It’s nice to see that some things never change.
As I’ve noted before, Canadian-made science fiction films have a tendency towards weirdness.
If you have any doubt about that, you might want to check out a few of their typical offerings, like Big Meat Eater, Terminal City Ricochet, Music of the Spheres, Savannah Electric Monochrome Dystopia, or Cronenberg’s Shivers.
But you will note that most of those are from the Eighties. And that does leave you wondering whether this tendency towards the weird still exists.
And one only need look at Mars et Avril to see that it sure looks like it.
Mars et Avril is one of those unclassifiably weird little films which only occasionally manage to slip through the filters imposed on film by the need to actually raise enough money to make whatever crazy film you may have envisioned.
But then, it may be a little easier if you can get a grant from Telefilm Canada.
Although that doesn’t explain why a two-million dollar film looks as good as Hollywood films which cost thirty or forty times more.
In a future world quite remote from ours in so many ways, Jacob Obus, an elderly and rather eccentric jazz musician has become a public sensation, thanks to his succession of custom-made instruments, each one based on a female model. He plays regularly at a major club, and lots of women chase after him in the hopes of romance — or of becoming one of his models.
But Avril is different — and more persistent — than all the others and Jacob falls in love for the very first time.
Unfortunately, so does Jacob’s designer, Arthur Spaak, and things are getting complicated between the three of them, when Avril is sent to Mars in a teleporter accident…
The incredible look of the film is largely due to Belgian comic book artist François Schuiten who along with former ILM Senior Compositor Carlos Monzon created the films stunning effects and production design. This was as much a passion project for them as it was for the director, Martin Villeneuve, who sold the film to them as a chance to do real artistic work.
Which, you have to admit, is something far too rare these days, that exceptional talents would choose a chance to do something truly creative rather than something more profitable.
Martin Villeneuve (who is, in fact, the brother of Denis Villeneuve, who directed Dune and Arrival) loved the story and world of Mars et Avril so much that he created it first as a pair of graphic novels and then struggled to make a movie version that lived up to his vision. But he saw the very limitations of his project as a source of inspiration and an opportunity. The end result is quite remarkable, thanks to its dreamy look and rich lighting. It reminds me a bit of another, lesser-known science fiction film with a rich visual look, Patalghar, although Mars et Avril is far more ambitious and offers us spacecraft, strange messages on the face of Mars, teleportation, and a lot of stunning dream imagery.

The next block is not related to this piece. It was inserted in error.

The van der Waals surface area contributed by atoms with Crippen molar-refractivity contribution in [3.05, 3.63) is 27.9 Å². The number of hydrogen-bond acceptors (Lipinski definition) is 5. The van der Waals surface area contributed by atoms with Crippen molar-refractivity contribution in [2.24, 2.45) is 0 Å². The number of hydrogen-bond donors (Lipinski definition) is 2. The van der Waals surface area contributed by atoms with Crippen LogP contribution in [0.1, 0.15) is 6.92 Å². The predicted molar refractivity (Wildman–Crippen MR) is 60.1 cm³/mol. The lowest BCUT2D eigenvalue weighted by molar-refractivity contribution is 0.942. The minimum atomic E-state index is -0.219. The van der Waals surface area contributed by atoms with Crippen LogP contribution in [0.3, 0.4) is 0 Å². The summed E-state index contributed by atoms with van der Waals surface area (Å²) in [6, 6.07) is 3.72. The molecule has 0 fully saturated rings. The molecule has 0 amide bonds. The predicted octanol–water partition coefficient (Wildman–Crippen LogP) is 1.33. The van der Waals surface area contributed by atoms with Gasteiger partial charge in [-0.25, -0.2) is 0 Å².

Perhaps the image which truly stands is the vision of sand dunes unnoticeably transformed into a woman’s body and then into a rugged outcropping of rocks. Although Jacob’s old friend, Eugene Spaak who is the genius who transforms Arthur’s drawings into real instruments, may be even more effective: he decided to become a hologram so he could live forever, and has a ring of lights around his neck, and an often grainy and staticky image of his head projected onto his body.
Martin inserted this effect because that meant that he could get legendary Canadian stage director, playwright, and actor, Robert Le Page, to play the part despite being far too busy at the time. Le Page also directed a few films himself, including the parallel worlds murder mystery, Possible Worlds, and a curious and very arty (and visual) film, The Far Side of the Moon, which borders on science fiction. For all that it is a fairly straightforward sort of digital effect, it is one of the most powerful images of the film. Le Page’s solid performance also ensures that Eugene never becomes just an effect, and there is a very nice moment at the end when he becomes solid for just an instant.
The story is primarily a love story, a classic romantic triangle, and yet it veers into dreams and visions, the planet Mars, a space mission, and the rather curious jazz of Jacob Obus. While Villeneuve doesn’t share too much information with us about his strange future world, the detail and fantastic sense of design makes it all feel much larger and more developed.
Mars et Avril is a beautiful and meditative film, with a rich color palette and surprisingly good effects. It gives us a glimpse of something far from us and yet almost familiar, and does so in a tone which is at once somber and yet playful. It isn’t going to be to everyone’s tastes, and the odds are that not too many people will see the first Science Fiction film made in Quebec, but for those who love art films, those who love thoughtful and unusual science fiction films, and for those who are willing to explore the stranger cinematic lands the average filmgoer dare not visit, Mars et Avril offers something unique.
As unique as one of Jacob’s instruments…
3 thoughts on “Mars et Avril [Mars and April] (2012)”
Terminal City Ricochet and Music of the Spheres!!
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Only in Canada, right?
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I lub ’em both. Then there’s Ed Hunt and William Fruet, eh.